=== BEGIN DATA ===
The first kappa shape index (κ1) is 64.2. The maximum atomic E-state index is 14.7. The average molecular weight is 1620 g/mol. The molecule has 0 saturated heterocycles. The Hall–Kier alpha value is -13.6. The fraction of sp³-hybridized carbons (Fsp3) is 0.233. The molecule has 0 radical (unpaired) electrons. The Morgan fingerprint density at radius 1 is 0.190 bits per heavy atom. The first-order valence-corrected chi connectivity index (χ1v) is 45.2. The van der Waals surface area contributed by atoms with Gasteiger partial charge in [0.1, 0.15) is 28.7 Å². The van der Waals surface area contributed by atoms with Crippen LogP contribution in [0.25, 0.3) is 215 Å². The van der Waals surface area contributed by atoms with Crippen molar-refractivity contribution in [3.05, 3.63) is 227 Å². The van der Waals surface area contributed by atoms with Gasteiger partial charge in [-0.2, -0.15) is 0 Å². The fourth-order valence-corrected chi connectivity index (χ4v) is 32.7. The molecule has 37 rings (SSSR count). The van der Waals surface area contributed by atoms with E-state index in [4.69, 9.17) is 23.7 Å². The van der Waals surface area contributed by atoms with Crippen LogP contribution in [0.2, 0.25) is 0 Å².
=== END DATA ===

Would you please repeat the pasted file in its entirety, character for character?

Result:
The first kappa shape index (κ1) is 64.2. The maximum atomic E-state index is 14.7. The average molecular weight is 1620 g/mol. The molecule has 0 saturated heterocycles. The Hall–Kier alpha value is -13.6. The fraction of sp³-hybridized carbons (Fsp3) is 0.233. The molecule has 0 radical (unpaired) electrons. The Morgan fingerprint density at radius 1 is 0.190 bits per heavy atom. The first-order valence-corrected chi connectivity index (χ1v) is 45.2. The van der Waals surface area contributed by atoms with Gasteiger partial charge in [0.1, 0.15) is 28.7 Å². The van der Waals surface area contributed by atoms with Crippen LogP contribution in [0.25, 0.3) is 215 Å². The van der Waals surface area contributed by atoms with Crippen molar-refractivity contribution in [3.05, 3.63) is 227 Å². The van der Waals surface area contributed by atoms with Gasteiger partial charge in [-0.2, -0.15) is 0 Å². The fourth-order valence-corrected chi connectivity index (χ4v) is 32.7. The molecule has 37 rings (SSSR count). The van der Waals surface area contributed by atoms with E-state index in [4.69, 9.17) is 23.7 Å². The van der Waals surface area contributed by atoms with Crippen LogP contribution in [0.2, 0.25) is 0 Å².